Curriculum Materials

The staff at Chattahoochee River National Recreation Area has developed several curriculum based lesson plans designed to allow teachers to bring the park to the classroom and the classroom to the park. Pre-visit, on-site, and post-visit activities for science and social studies lessons are available for download individually or as part of the lesson plan.

Other curriculum based materials have been designed to be used in conjunction with either a class visit to the park or a visit to your school by a park ranger. To schedule an on-site visit by a park ranger led school site program, contact the Education Specialist (678) 538-1243.

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  • Chattahoochee River National Recreation Area

    Chattahoochee's Cold Water Fisheries

    Fisherman knee deep in the Chattahoochee River with autumn leaves falling.

    Trout streams are particularly susceptible to thermal pollution, because they need to maintain cold temperatures year round. Trout streams are either well shaded or receive cold groundwater inputs. Artificial tailwater fisheries may be created at the outflow from large dams, where the size of the reservoir creates a steep temperature difference, with colder water stored at the bottom of the reservoir near the outlet. The Chattahoochee River below Buford Dam is an example of a tailwater fishery.

    Type:
    Lesson Plan
    Grade level:
    Seventh Grade
    Subjects:
    Aquatic Studies, Biology: Animals, Environment, Wildlife Biology
    Keywords:
    thermal pollution, tail water fisheries, trout, Rainbow trout, Brook trout, Brown trout, sport fish, fishing, flyfishing, native, wild, headwaters, hatchery, Chattahoochee River National Recreation Area, stock, habitat, Trout Unlimited
  • Chattahoochee River National Recreation Area

    What Happens to the Water When We Brush and Flush?

    Teacher and students gathered around an Enviroscape learning about wastewater.

    Water from homes and businesses enters sewers or septic tanks through pipes. This wastewater is kept with other dirty water because it is unhealthy and must be kept away from our drinking water. This sewer water is sent to a water treatment plant where the unhealthy parts are removed. The water is then returned to the river sometimes cleaner than it was originally. This lesson raises real world concerns, guiding students to become better stewards of our environment.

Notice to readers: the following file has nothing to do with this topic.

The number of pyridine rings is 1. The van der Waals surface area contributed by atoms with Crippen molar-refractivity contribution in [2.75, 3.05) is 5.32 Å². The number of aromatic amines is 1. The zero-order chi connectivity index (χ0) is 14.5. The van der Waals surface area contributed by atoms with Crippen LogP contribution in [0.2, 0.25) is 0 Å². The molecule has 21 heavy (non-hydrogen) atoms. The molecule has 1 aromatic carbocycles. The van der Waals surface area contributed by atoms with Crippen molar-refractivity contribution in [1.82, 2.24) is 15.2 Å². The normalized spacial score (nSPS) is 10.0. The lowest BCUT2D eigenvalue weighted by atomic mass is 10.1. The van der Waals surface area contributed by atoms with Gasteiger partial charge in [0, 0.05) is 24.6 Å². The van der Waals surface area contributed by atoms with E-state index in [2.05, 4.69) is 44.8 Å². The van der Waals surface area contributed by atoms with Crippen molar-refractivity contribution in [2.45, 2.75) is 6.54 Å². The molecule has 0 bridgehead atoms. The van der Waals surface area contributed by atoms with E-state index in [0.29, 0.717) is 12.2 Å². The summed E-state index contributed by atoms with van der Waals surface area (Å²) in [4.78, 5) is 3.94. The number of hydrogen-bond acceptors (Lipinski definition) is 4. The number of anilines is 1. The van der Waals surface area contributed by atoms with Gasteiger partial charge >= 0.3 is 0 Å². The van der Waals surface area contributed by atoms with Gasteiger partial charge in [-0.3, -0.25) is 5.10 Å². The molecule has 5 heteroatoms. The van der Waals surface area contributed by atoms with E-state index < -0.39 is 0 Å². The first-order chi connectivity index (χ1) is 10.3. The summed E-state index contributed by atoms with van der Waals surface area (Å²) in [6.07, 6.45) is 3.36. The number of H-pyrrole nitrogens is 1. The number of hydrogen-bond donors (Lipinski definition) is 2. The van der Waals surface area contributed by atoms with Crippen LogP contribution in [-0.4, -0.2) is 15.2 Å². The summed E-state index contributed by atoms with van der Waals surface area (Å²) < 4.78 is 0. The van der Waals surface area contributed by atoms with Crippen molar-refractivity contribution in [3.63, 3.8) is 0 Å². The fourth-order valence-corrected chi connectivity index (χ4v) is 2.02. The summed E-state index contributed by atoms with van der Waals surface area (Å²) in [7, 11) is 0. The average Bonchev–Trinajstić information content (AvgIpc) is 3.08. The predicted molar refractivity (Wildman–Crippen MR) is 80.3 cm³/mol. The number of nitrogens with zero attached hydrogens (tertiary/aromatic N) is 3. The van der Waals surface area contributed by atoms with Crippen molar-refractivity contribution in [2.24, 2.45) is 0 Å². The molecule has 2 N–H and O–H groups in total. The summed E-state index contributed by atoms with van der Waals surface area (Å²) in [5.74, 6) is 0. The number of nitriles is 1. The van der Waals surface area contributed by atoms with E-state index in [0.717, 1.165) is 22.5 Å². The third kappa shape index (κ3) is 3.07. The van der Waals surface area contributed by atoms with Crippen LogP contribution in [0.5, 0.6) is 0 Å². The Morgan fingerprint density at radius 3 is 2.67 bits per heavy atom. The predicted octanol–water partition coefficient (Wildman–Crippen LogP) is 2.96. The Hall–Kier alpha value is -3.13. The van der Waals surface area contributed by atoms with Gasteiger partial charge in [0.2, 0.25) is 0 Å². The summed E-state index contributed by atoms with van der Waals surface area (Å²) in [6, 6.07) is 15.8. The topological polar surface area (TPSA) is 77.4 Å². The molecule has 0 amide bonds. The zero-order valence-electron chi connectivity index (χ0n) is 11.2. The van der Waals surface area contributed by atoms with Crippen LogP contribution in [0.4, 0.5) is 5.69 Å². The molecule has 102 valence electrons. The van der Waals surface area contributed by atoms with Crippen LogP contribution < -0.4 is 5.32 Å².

Type:
    Lesson Plan
    Grade level:
    Third Grade-Ninth Grade
    Keywords:
    water pollution, water treatment
  • Chattahoochee River National Recreation Area

    Scrubbing Your Water Clean!

    Scrubbing Your Water Clean!

    This lesson will teach children about the importance of clean water and the ways in which nature and humans can help clean water of the pollution and other impurities that are often present. Children will be able to engineer a water filtration device from given supplies that will be able to filter impurities from “polluted” water.

    Type:
    Lesson Plan
    Grade level:
    Second Grade-Eighth Grade
    Subjects:
    Aquatic Studies, Biodiversity, Chemistry, Conservation, Environment
    Keywords:
    filter, Spring, aquifer, creek, matter, water vapor, Evaporation, condensation, precipitation, collection, accumulation, clouds, atmosphere, run off, pollution, water pollution, meteorologist, weather, climate, non-point source pollution, point source pollution
  • Five different park maps showing various NPS units with four closed and one open.

    This is a classroom based, free teacher led program. National Park Legacy Voyagers is designed for ninth through twelfth grade students so they can go on an exploration of National Park Sites and learn about National Parks. Lesson plans include reading, writing, community service, presenting activities. Activities focus on cultural and natural resources and reasons for national parks. Activities feature budgeting and planning activity.

    Type:
    Lesson Plan
    Grade level:
    Ninth Grade-Twelfth Grade
    Subjects:
    Biology: Animals, Biology: Plants, Earth Science, Geology, History, Oceans
    Keywords:
    National Parks, legacy, cultural resources, natural resources, heritage, climate change, careers, Wildland-Urban Interface